Following this, the final exchange between Jacob and Simeon and Levi in verses 30—31 should be deemed editorial. The original story ends well with the report of the destruction and plunder of the city in the previous verses. Further, the final retort to Jacob, “Shall our sister be treated like a prostitute” clearly presupposes the rape.

The Reason for the Supplement: Jacob’s Inexplicable Curse

The editor introduced Simeon and Levi into the story and presented them as the main assailants under the influence of Jacob’s otherwise inexplicable condemnation of Simeon and Levi:

בראשית מט:ה שִׁמְע֥וֹן וְלֵוִ֖י אַחִ֑ים
כְּלֵ֥י חָמָ֖ס מְכֵרֹתֵיהֶֽם:
מט:ו בְּסֹדָם֙ אַל־תָּבֹ֣א נַפְשִׁ֔י
בִּקְהָלָ֖ם אַל־תֵּחַ֣ד כְּבֹדִ֑י
כִּ֤י בְאַפָּם֙ הָ֣רְגוּ אִ֔ישׁ
וּבִרְצֹנָ֖ם עִקְּרוּ־שֽׁוֹר:
מט:ז אָר֤וּר אַפָּם֙ כִּ֣י עָ֔ז
וְעֶבְרָתָ֖ם כִּ֣י קָשָׁ֑תָה
אֲחַלְּקֵ֣ם בְּיַעֲקֹ֔ב
וַאֲפִיצֵ֖ם בְּיִשְׂרָאֵֽל:
Gen 49:5 Simeon and Levi are brothers;
Their weapons are tools of lawlessness.
49:6 Let not my person be included in their council, Let not my being be counted in their assembly. For when angry they slay(ed) men,
And when pleased they maim(ed) oxen.
49:7 Cursed be their anger so fierce,
And their wrath so relentless.
I will divide them in Jacob,
And I will scatter them in Israel.

This text originally was not referring to this episode in Schechem, but to a story that has been lost. But the editor of the Shechem story wondered: Where do we find the kind of violent killing and enraged destruction to which Jacob refers? To what event was Jacob referring? The editor’s answer was that Jacob was referring to the destruction of Shechem. When that story tells of the attack of the “sons of Jacob” it must be referring specifically to Simeon and Levi![6] And in order to clarify this to the readers of the story, this editor added references to Simeon and Levi into the text.[7]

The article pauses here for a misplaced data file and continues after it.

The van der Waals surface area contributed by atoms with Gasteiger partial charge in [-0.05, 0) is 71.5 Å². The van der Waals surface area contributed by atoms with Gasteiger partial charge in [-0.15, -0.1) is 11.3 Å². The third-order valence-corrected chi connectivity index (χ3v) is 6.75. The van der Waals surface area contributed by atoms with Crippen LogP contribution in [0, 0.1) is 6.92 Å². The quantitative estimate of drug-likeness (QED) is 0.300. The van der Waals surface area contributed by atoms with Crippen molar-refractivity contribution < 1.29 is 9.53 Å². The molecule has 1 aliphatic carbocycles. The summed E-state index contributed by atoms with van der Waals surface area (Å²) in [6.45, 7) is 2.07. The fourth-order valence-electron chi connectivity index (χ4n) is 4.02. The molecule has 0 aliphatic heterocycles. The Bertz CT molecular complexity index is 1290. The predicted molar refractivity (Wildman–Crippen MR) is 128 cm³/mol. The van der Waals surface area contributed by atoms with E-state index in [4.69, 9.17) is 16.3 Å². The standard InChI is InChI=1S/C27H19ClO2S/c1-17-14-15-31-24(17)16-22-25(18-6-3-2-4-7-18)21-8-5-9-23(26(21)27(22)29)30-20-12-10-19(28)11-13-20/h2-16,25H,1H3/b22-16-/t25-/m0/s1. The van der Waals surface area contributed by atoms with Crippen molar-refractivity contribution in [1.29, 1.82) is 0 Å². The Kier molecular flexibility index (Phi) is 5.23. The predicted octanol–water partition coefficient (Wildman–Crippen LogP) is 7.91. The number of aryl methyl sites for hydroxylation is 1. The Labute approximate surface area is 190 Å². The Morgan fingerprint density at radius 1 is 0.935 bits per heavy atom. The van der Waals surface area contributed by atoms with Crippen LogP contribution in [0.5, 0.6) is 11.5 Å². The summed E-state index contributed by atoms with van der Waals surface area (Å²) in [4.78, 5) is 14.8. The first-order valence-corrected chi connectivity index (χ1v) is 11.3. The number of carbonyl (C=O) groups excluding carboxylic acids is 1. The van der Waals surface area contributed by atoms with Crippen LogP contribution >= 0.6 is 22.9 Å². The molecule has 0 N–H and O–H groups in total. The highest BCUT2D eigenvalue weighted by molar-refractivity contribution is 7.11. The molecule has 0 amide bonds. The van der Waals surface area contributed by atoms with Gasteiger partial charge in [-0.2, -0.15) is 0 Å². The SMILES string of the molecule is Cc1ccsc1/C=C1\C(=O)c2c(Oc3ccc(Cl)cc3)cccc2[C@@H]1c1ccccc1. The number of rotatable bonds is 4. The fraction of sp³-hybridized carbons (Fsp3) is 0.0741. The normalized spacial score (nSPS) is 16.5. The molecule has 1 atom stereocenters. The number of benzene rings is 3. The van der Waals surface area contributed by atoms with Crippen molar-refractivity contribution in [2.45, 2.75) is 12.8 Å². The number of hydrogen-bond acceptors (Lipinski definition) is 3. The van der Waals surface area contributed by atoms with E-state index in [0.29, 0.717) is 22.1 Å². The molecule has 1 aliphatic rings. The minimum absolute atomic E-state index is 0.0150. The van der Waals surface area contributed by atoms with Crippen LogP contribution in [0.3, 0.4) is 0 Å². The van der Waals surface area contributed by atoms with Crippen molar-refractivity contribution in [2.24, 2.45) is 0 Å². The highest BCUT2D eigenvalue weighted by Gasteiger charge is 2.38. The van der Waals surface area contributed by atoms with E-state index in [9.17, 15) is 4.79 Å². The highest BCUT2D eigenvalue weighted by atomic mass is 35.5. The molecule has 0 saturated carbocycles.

This also helps account for the addition of the rape and abduction of Dinah. The curse of Jacob refers to fierce anger in connection with the destruction wrought by Simeon and Levi. There must, then, have been some terrible provocation that ignited the wrath of Simeon and Levi. The addition of the rape explained the wrath.

The Original Meaning of Jacob’s Curse

Despite the attempt to make the Dinah story conform to the curse, originally, this curse had nothing to do with our story and contains elements that do not overlap. For instance, Genesis 49:6 refers to the cruel and senseless torturing to death of oxen; Genesis 34 never so much as hints at this, although it does mention plunder. Moreover, as James Kugel astutely points out, the “blessings” of Jacob Genesis 49:5-7 originally related to Simeon and Levi as tribal units, not as individuals,[8] as is indeed the case in nearly all of Jacob’s blessings.[9]